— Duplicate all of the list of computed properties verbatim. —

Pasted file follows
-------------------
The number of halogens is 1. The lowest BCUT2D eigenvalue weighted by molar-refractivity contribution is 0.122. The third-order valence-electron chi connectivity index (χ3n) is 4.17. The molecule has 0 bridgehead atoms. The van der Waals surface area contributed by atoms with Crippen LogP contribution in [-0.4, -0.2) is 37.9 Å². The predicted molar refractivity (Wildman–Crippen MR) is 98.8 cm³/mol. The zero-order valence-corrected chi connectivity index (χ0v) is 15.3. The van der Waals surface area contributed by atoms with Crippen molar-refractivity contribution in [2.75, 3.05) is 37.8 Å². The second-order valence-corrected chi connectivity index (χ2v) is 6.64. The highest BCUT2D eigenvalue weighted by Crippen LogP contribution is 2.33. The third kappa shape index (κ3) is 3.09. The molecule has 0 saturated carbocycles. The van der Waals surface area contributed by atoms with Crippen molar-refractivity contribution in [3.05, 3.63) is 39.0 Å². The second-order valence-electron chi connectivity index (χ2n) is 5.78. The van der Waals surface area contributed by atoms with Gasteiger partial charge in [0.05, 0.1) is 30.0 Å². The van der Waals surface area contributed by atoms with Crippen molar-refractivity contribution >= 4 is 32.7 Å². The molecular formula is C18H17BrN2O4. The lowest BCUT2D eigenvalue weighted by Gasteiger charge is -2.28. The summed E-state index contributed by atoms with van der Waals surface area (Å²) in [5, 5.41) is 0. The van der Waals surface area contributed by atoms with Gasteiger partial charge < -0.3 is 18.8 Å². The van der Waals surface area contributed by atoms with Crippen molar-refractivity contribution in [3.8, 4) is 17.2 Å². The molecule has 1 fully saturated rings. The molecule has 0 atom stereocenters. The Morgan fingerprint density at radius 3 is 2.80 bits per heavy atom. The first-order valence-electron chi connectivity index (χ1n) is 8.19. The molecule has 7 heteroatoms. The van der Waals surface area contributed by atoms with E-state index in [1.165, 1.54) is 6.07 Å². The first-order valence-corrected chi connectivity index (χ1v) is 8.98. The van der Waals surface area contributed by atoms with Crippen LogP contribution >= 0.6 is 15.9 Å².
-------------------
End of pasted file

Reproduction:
The number of halogens is 1. The lowest BCUT2D eigenvalue weighted by molar-refractivity contribution is 0.122. The third-order valence-electron chi connectivity index (χ3n) is 4.17. The molecule has 0 bridgehead atoms. The van der Waals surface area contributed by atoms with Crippen LogP contribution in [-0.4, -0.2) is 37.9 Å². The predicted molar refractivity (Wildman–Crippen MR) is 98.8 cm³/mol. The zero-order valence-corrected chi connectivity index (χ0v) is 15.3. The van der Waals surface area contributed by atoms with Crippen molar-refractivity contribution in [2.75, 3.05) is 37.8 Å². The second-order valence-corrected chi connectivity index (χ2v) is 6.64. The highest BCUT2D eigenvalue weighted by Crippen LogP contribution is 2.33. The third kappa shape index (κ3) is 3.09. The molecule has 0 saturated carbocycles. The van der Waals surface area contributed by atoms with Crippen molar-refractivity contribution in [3.05, 3.63) is 39.0 Å². The second-order valence-electron chi connectivity index (χ2n) is 5.78. The van der Waals surface area contributed by atoms with Gasteiger partial charge in [0.05, 0.1) is 30.0 Å². The van der Waals surface area contributed by atoms with Crippen molar-refractivity contribution >= 4 is 32.7 Å². The molecular formula is C18H17BrN2O4. The lowest BCUT2D eigenvalue weighted by Gasteiger charge is -2.28. The summed E-state index contributed by atoms with van der Waals surface area (Å²) in [5, 5.41) is 0. The van der Waals surface area contributed by atoms with Gasteiger partial charge < -0.3 is 18.8 Å². The van der Waals surface area contributed by atoms with Crippen molar-refractivity contribution in [3.8, 4) is 17.2 Å². The molecule has 1 fully saturated rings. The molecule has 0 atom stereocenters. The Morgan fingerprint density at radius 3 is 2.80 bits per heavy atom. The first-order valence-electron chi connectivity index (χ1n) is 8.19. The molecule has 7 heteroatoms. The van der Waals surface area contributed by atoms with E-state index in [1.165, 1.54) is 6.07 Å². The first-order valence-corrected chi connectivity index (χ1v) is 8.98. The van der Waals surface area contributed by atoms with Crippen LogP contribution >= 0.6 is 15.9 Å².